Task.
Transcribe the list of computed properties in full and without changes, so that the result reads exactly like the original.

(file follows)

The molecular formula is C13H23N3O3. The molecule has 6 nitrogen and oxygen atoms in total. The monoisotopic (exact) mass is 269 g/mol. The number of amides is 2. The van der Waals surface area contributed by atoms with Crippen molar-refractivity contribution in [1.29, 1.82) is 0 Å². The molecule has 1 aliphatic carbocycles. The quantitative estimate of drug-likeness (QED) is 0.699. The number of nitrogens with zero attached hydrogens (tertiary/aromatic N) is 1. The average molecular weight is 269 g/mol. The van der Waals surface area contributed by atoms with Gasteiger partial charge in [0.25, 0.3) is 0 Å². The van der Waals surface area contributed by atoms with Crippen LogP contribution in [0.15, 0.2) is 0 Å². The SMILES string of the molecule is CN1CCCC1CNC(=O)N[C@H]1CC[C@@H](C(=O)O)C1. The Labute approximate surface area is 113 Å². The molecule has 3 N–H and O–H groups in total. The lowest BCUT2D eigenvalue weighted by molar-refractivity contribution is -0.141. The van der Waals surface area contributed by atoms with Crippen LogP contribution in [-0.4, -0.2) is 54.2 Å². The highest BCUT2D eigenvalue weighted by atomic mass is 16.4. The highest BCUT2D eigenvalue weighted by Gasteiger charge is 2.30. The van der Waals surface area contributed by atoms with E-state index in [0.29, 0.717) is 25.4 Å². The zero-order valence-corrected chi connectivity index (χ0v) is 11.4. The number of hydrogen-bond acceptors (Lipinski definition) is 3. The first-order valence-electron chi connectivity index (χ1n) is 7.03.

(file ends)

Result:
The molecular formula is C13H23N3O3. The molecule has 6 nitrogen and oxygen atoms in total. The monoisotopic (exact) mass is 269 g/mol. The number of amides is 2. The van der Waals surface area contributed by atoms with Crippen molar-refractivity contribution in [1.29, 1.82) is 0 Å². The molecule has 1 aliphatic carbocycles. The quantitative estimate of drug-likeness (QED) is 0.699. The number of nitrogens with zero attached hydrogens (tertiary/aromatic N) is 1. The average molecular weight is 269 g/mol. The van der Waals surface area contributed by atoms with Gasteiger partial charge in [0.25, 0.3) is 0 Å². The van der Waals surface area contributed by atoms with Crippen LogP contribution in [0.15, 0.2) is 0 Å². The SMILES string of the molecule is CN1CCCC1CNC(=O)N[C@H]1CC[C@@H](C(=O)O)C1. The Labute approximate surface area is 113 Å². The molecule has 3 N–H and O–H groups in total. The lowest BCUT2D eigenvalue weighted by molar-refractivity contribution is -0.141. The van der Waals surface area contributed by atoms with Crippen LogP contribution in [-0.4, -0.2) is 54.2 Å². The highest BCUT2D eigenvalue weighted by atomic mass is 16.4. The highest BCUT2D eigenvalue weighted by Gasteiger charge is 2.30. The van der Waals surface area contributed by atoms with E-state index in [0.29, 0.717) is 25.4 Å². The zero-order valence-corrected chi connectivity index (χ0v) is 11.4. The number of hydrogen-bond acceptors (Lipinski definition) is 3. The first-order valence-electron chi connectivity index (χ1n) is 7.03.